Attention Deficit Hyperactivity Disorder in Women

ADHD and ADD are mental disorders classified by symptoms of inattentiveness, hyperactivity, and lack of focus. ADHD and ADD are commonly occurring diseases; according to the CDC, 9.4% of children ages 2-17 were diagnosed in 2016. There are different types of ADD and ADHD, which are characterized by different manifestations of the lack of focus. ADD and ADHD are typically diagnosed in adolescence, as the disease can commonly cause problems in the classroom. However, there is a disparity between the amount of girls and boys who are diagnosed. According to a study of gender disparities in diagnosing ADHD, there is a 2.28:1 ratio of boys who are diagnosed to the number of girls who are diagnosed. For a disorder that is hereditary, why is there such a large gender gap in the number of people diagnosed?

Studies have been done on ADHD on why there is such a large difference in boys to girls being diagnosed. This study has reported that “molecular genetic analyses suggest that autosomal common variants largely do not explain the sex bias in ADHD prevalence.” This means that there is no genetic preference for boys to develop ADHD compared to women. Furthermore, why does this large gender bias exist if not for a genetic explanation?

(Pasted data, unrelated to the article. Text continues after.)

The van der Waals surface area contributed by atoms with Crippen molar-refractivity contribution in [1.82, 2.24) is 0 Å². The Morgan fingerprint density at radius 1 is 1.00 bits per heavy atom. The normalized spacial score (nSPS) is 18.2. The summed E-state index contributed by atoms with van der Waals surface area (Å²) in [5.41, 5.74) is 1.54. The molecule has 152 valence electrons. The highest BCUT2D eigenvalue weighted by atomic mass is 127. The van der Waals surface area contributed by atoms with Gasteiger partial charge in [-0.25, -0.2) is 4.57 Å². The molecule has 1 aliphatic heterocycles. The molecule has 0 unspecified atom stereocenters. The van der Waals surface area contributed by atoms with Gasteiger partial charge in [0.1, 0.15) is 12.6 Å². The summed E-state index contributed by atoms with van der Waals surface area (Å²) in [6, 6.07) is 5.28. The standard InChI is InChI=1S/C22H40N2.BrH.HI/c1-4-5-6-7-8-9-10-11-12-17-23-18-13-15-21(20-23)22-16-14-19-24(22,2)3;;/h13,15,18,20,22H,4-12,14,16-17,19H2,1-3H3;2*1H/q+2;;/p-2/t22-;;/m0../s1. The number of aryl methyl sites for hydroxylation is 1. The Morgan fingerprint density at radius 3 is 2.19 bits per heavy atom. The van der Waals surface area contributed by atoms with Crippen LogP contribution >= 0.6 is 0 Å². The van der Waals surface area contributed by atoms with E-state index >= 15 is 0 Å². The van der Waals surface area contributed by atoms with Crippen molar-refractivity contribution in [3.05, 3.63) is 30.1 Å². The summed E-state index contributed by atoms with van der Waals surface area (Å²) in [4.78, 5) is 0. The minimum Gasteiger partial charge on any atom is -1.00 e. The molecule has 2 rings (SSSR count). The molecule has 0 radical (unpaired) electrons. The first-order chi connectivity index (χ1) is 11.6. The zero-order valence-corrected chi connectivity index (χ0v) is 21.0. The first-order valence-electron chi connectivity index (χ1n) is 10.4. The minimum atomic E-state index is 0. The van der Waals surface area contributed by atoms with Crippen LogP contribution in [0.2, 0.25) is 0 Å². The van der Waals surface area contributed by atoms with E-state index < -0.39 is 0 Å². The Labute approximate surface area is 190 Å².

ADHD presents differently in girls compared to boys. ADHD is more likely to present itself in boys as being loud, inattentive, and hyperactive. Boys who have ADHD are louder and are much more likely to be noticed by teachers and parents. Conversely, females are more likely to have the inattentive form of the disorder. Girls are likely to suffer silently, while not being focused in school or other engagements. ADHD tends to present itself in girls as inattentiveness, forgetfulness, and absent-mindedness. Girls are not likely to be noticed by teachers because they are typically chatty or keep to themselves rather than being outwardly disruptive. In addition, girls generally care about school more due to societal pressure and find ways to succeed in academic settings despite ADHD symptoms. For these reasons, teachers and parents are much less likely to see these symptoms in their students or daughters and recommend them for an evaluation. These combined factors have allowed for a large gender bias in the amount of ADHD diagnoses for women and girls.